Artists and architects:
+48 Architecture, Krzysztof Arciszewski, Milena Banaszewska, BudCud, Łukasz Biederman, Rafał Bujnowski, Maciej Chodziński, Jakub Danilewicz, Norbert Delman, Natalia Dołgowska, Dworek Polski, Krzysztof Eberle, Natalia Fiedorczuk, Daniel Gutowski, Małgorzata Goliszewska, Nicolas Grospierre, Ewa Hevelke, Łukasz Izert, Michał Januszaniec, Leszek Jasiński, Paweł Jaworski, JEMS Architects, jojko+nawrocki architects, Andrés Jaque/Office for Political Innovation, Kacper Kępiński, Szymon Kobyliński, Justyna Koeke, Bartosz Kokosiński, KontrPlan/Katarzyna Czarnota and Radosław Stoliński, Jarosław Kozłowski, Łukasz Kniter, KWK Promes Robert Konieczny, Artur Malewski, Jarosław Matla, Kuba Maria Mazurkiewicz, Medusa Group, Michalina Musielak, Palce Lizać/Barbara Nawrocka and Dominika Wilczyńska, Pracownia Architektury Głowacki PAG, Mariola Przyjemska, Raster, Maciej Rawluk, Łukasz Skąpski, Jędrzej Sokołowski, Szymon Szewczyk, Klementyna Świeżewska, Underconstructed/ Agata Pankiewicz and Marcin Przybyłko, Wojciech Wilczyk, Zorka Wollny, Jakub Woynarowski, Krzysztof Zieliński
Instytut Architektury – Dorota Jędruch, Marta Karpińska, Dorota Leśniak-Rychlak, Agata Wiśniewska, Michał Wiśniewski
Współpraca: Kacper Kępiński
Muzeum Sztuki Nowoczesnej w Warszawie – Tomasz Fudala, Szymon Maliborski
Współpraca: Cezary Lisowski, Szymon Żydek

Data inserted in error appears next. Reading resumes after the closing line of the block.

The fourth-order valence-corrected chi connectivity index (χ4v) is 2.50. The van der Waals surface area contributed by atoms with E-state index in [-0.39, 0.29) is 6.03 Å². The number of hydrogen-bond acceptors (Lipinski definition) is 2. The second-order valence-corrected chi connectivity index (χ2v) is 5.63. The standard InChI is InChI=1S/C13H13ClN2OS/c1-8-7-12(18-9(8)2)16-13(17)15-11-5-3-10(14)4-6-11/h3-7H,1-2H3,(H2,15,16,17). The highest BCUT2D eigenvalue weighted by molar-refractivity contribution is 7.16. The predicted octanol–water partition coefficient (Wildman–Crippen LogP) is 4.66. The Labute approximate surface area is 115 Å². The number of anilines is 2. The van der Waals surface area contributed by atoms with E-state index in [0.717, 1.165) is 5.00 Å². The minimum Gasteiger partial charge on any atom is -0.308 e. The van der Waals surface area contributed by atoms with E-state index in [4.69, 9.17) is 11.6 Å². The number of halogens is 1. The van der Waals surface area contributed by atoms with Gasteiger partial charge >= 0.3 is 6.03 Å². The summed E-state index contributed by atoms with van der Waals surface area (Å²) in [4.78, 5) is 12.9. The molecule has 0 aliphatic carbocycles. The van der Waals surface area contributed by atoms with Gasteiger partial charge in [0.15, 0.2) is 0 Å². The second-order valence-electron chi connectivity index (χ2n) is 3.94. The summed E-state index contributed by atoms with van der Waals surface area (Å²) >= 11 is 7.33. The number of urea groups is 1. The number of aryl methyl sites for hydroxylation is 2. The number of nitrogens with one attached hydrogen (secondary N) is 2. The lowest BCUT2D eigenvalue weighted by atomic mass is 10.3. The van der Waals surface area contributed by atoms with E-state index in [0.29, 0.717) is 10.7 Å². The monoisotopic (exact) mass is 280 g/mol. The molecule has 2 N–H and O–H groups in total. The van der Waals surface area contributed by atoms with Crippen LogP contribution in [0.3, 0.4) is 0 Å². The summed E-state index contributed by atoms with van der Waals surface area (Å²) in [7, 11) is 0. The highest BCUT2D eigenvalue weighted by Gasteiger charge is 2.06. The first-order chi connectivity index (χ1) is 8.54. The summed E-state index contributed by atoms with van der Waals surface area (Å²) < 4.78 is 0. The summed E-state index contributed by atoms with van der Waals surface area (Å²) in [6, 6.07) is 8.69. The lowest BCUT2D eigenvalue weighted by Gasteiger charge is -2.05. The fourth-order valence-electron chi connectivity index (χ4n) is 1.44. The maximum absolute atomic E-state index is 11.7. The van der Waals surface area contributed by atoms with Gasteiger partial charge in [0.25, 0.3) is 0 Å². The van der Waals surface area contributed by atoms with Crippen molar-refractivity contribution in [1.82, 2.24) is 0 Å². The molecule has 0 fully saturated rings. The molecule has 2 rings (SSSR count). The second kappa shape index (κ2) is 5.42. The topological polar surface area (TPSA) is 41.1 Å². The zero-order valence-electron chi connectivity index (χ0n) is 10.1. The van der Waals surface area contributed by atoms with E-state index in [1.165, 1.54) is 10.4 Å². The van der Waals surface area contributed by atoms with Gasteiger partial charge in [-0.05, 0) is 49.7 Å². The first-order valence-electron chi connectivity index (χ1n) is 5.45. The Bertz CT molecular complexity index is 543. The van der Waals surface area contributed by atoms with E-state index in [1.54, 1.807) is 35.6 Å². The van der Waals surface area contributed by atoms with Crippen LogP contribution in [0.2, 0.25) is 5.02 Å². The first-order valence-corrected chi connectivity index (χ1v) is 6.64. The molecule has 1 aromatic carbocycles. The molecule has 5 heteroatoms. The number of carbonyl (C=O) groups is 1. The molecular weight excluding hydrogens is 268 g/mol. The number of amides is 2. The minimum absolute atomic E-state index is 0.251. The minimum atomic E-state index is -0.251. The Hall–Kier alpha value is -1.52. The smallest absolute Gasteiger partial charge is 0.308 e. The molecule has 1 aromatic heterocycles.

BudCud – Mateusz Adamczyk, Agata Woźniczka
Mania Bień, Roksana Patrzałek, Anna Treit, Marco Vargas, Aleksandra Zielonka
Muzeum Warszawy – Joanna Trytek, Julia Missala
Muzeum Sztuki Nowoczesnej w Warszawie – Joanna Żarnecka
Muzeum Sztuki Nowoczesnej w Warszawie – Aleksandra Nasiorowska
Instytut Architektury – Joanna Warchoł
Visual identification of the festival:
Piotr Chuchla, Ludovic Balland Typography Cabinet
Muzeum Sztuki Nowoczesnej w Warszawie – Arletta Wojtala
Muzeum Warszawy – Katarzyna Szacińska-Szymeczko
Muzeum Sztuki Nowoczesnej w Warszawie – Katarzyna Witt
Muzeum Warszawy – Radosław Adamski
Muzeum Warszawy – Judyta Jerzyk, Mariusz Stawski, Jakub Telec
Rafał Drozdowski, Jacek Gądecki, Mateusz Halawa, Piotr Korduba, Marek Krajewski, Karol Kurnicki, Magda Szcześniak, Wojciech Wilczyk, Piotr Wójcik
Tomasz Fudala, Dorota Jędruch, Marta Karpińska, Dorota Leśniak-Rychlak, Szymon Maliborski, Michał Wiśniewski / wnętrza: Jacek Gądecki, Karol Kurnicki, Cezary Lisowski
Grzegorz Stompor, Dorota Wąsik
Meagan Down, Marta Karpińska, Dorota Leśniak-Rychlak, Julia Odnous, Ewa Ślusarczyk
Muzeum Sztuki Nowoczesnej w Warszawie - Jakub Antosz, Szymon Ignatowicz, Marek Franczak, Marcin Szubiak, Paweł Sobczak
Muzeum Warszawy: Michał Bogumił, Mateusz Gołos, Ksenia Góreczna, Marek Lisik, Krzysztof Hernik, Dawid Łukasiak, Artur Miniewicz, Leszek Sokołowski, Krzysztof Świerczewski, Michał Tański, Marcin Wronecki
„JA-HO” ROBIMY TO… NAJLEPIEJ
Ada Banaszak, Emilia Brulińska, Andrzej Bulanda, Iwona Burnat, Bogna Burska, Rafał Dominik, Ludomir Duda, Natalia Fiedorczuk, Dorota Flinker, Mikołaj Iwański, Rafał Jakubowicz, Katarzyna Jozefowicz, Magda Kardasz, Wojtek Kotecki, Kamil Kuskowski, Zbigniew Kwapisz, Mikołaj Lewicki, Marcin Mostafa, Mikołaj Mundzik, Natalia Paszkowska, Marcin Popkiewicz, Ewa Porębska, Maciej Siuda, Zygmunt Stępiński, Grzegorz Stompor, Anna Tenenbaum